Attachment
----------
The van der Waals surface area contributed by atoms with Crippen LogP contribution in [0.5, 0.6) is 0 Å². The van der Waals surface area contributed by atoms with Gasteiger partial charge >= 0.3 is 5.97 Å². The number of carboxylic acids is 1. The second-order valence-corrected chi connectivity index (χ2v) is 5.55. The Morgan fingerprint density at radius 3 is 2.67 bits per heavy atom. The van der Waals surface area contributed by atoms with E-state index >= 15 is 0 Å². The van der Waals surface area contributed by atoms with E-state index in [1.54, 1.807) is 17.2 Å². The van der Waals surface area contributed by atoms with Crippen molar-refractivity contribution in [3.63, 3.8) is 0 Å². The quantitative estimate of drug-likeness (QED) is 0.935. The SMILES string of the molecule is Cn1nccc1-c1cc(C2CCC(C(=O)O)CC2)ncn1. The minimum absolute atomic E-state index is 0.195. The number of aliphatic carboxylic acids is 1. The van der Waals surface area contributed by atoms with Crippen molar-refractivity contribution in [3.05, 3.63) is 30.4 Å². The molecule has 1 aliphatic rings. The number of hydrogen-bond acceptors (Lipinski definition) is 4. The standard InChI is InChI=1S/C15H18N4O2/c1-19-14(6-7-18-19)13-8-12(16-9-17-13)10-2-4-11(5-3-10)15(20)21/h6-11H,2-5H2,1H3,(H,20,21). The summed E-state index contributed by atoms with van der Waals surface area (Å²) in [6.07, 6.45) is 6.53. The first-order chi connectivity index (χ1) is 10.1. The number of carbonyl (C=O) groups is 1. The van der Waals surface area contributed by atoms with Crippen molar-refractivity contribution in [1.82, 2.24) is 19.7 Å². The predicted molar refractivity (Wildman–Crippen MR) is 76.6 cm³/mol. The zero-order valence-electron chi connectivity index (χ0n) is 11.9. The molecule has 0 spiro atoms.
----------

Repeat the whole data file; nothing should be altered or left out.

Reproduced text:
The van der Waals surface area contributed by atoms with Crippen LogP contribution in [0.5, 0.6) is 0 Å². The van der Waals surface area contributed by atoms with Gasteiger partial charge >= 0.3 is 5.97 Å². The number of carboxylic acids is 1. The second-order valence-corrected chi connectivity index (χ2v) is 5.55. The Morgan fingerprint density at radius 3 is 2.67 bits per heavy atom. The van der Waals surface area contributed by atoms with E-state index >= 15 is 0 Å². The van der Waals surface area contributed by atoms with E-state index in [1.54, 1.807) is 17.2 Å². The van der Waals surface area contributed by atoms with Crippen molar-refractivity contribution in [3.63, 3.8) is 0 Å². The quantitative estimate of drug-likeness (QED) is 0.935. The SMILES string of the molecule is Cn1nccc1-c1cc(C2CCC(C(=O)O)CC2)ncn1. The minimum absolute atomic E-state index is 0.195. The number of aliphatic carboxylic acids is 1. The van der Waals surface area contributed by atoms with Crippen molar-refractivity contribution in [3.05, 3.63) is 30.4 Å². The molecule has 1 aliphatic rings. The number of hydrogen-bond acceptors (Lipinski definition) is 4. The standard InChI is InChI=1S/C15H18N4O2/c1-19-14(6-7-18-19)13-8-12(16-9-17-13)10-2-4-11(5-3-10)15(20)21/h6-11H,2-5H2,1H3,(H,20,21). The summed E-state index contributed by atoms with van der Waals surface area (Å²) in [6.07, 6.45) is 6.53. The first-order chi connectivity index (χ1) is 10.1. The number of carbonyl (C=O) groups is 1. The van der Waals surface area contributed by atoms with Crippen molar-refractivity contribution in [1.82, 2.24) is 19.7 Å². The predicted molar refractivity (Wildman–Crippen MR) is 76.6 cm³/mol. The zero-order valence-electron chi connectivity index (χ0n) is 11.9. The molecule has 0 spiro atoms.